Roundtable Addresses State Fiscal Challenges


The Herculean task of managing the Massachusetts budget in the face of a deteriorating economy, dwindling state revenues, and a deepening fiscal crisis will require painful choices, and the Rappaport Center for Law and Public Service at Suffolk University Law School recently hosted a roundtable discussion of the challenges.

State government, academic, and think tank leaders gathered to grapple with the hard choices that must be made to address the current fiscal storm in Massachusetts.

The roundtable event, moderated by Alasdair Roberts, the Rappaport Professor of Law and Public Policy at the Law School, was held two days after Gov. Deval Patrick filed his emergency recovery plan.

Participants included:

  • Sen. Steven Panagiotakos, chairman of the Senate Ways and Means Committee
  • Noah Berger, executive director of the Massachusetts Budget and Policy Center
  • Martin Benison, state comptroller
  • James Heintz of the Political Economy Research Institute at UMass Amherst

Experts outlined the difficult choices facing the state Legislature during the upcoming budget process and addressed those areas of  expenditure that must be protected despite the economic downturn. Some predicted areas that will see cuts include public safety, human services and public higher education.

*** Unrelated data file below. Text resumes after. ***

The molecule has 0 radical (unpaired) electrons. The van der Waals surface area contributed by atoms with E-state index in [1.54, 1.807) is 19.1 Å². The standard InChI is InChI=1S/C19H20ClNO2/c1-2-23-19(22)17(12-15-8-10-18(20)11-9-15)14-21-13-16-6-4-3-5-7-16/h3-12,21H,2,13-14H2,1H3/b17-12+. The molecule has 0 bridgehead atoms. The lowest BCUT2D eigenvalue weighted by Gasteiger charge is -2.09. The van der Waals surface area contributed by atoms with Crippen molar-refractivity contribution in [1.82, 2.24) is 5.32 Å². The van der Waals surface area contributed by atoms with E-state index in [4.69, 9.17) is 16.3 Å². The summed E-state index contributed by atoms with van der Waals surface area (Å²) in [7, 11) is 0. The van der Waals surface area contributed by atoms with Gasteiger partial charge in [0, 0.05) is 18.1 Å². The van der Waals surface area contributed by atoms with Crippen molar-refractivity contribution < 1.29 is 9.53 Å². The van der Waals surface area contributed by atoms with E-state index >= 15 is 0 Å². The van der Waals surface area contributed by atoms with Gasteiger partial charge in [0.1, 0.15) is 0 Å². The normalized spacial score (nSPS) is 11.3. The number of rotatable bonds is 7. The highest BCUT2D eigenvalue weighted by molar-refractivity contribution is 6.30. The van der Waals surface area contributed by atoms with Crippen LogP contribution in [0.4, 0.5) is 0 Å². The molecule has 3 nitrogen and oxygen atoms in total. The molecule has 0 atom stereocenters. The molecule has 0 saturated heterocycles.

Experts painted a gloomy portrait of Massachusetts’ fiscal situation and pointed to the state’s “revenue problem,” caused by steep declines in sales, capital gains and other tax receipts. Those revenue declines are hitting cities and towns in the form of reductions in state aid.

“The Rappaport Center for Law and Public Service is taking an active role in hosting these kinds of important, and often difficult, discussions,” said Susan Prosnitz, executive director.   “The center seeks to bring together policymakers, academics, representatives of private industry, and others to address current public policy issues that affect people at the state and local level.”

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Greg Gatlin

Mariellen Norris